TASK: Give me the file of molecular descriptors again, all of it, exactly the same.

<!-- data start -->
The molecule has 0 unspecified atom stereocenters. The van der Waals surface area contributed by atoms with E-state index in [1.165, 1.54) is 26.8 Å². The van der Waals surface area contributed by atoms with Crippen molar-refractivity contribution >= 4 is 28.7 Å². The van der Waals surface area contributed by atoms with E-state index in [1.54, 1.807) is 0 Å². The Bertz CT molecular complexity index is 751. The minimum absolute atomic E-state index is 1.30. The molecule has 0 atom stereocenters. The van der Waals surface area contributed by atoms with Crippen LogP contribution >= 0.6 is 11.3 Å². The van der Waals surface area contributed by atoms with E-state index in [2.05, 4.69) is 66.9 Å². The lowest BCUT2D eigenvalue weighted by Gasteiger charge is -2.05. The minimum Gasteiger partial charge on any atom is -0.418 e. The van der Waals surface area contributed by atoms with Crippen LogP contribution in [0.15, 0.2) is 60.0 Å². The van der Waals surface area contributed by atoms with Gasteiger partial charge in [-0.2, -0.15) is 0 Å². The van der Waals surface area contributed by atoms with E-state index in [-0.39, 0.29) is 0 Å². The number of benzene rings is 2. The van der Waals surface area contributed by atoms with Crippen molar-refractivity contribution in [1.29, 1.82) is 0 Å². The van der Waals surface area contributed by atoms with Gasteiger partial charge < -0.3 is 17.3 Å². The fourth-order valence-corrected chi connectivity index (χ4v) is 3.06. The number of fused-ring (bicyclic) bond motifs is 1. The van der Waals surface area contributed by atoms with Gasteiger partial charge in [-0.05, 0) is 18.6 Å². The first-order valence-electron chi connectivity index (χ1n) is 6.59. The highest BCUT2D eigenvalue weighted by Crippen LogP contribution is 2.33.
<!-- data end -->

The molecule has 0 unspecified atom stereocenters. The van der Waals surface area contributed by atoms with E-state index in [1.165, 1.54) is 26.8 Å². The van der Waals surface area contributed by atoms with Crippen molar-refractivity contribution >= 4 is 28.7 Å². The van der Waals surface area contributed by atoms with E-state index in [1.54, 1.807) is 0 Å². The Bertz CT molecular complexity index is 751. The minimum absolute atomic E-state index is 1.30. The molecule has 0 atom stereocenters. The van der Waals surface area contributed by atoms with Crippen LogP contribution >= 0.6 is 11.3 Å². The van der Waals surface area contributed by atoms with E-state index in [2.05, 4.69) is 66.9 Å². The lowest BCUT2D eigenvalue weighted by Gasteiger charge is -2.05. The minimum Gasteiger partial charge on any atom is -0.418 e. The van der Waals surface area contributed by atoms with Crippen LogP contribution in [0.15, 0.2) is 60.0 Å². The van der Waals surface area contributed by atoms with Gasteiger partial charge in [-0.2, -0.15) is 0 Å². The van der Waals surface area contributed by atoms with E-state index in [-0.39, 0.29) is 0 Å². The number of benzene rings is 2. The van der Waals surface area contributed by atoms with Crippen molar-refractivity contribution in [1.29, 1.82) is 0 Å². The van der Waals surface area contributed by atoms with Gasteiger partial charge < -0.3 is 17.3 Å². The fourth-order valence-corrected chi connectivity index (χ4v) is 3.06. The number of fused-ring (bicyclic) bond motifs is 1. The van der Waals surface area contributed by atoms with Gasteiger partial charge in [-0.05, 0) is 18.6 Å². The first-order valence-electron chi connectivity index (χ1n) is 6.59. The highest BCUT2D eigenvalue weighted by Crippen LogP contribution is 2.33.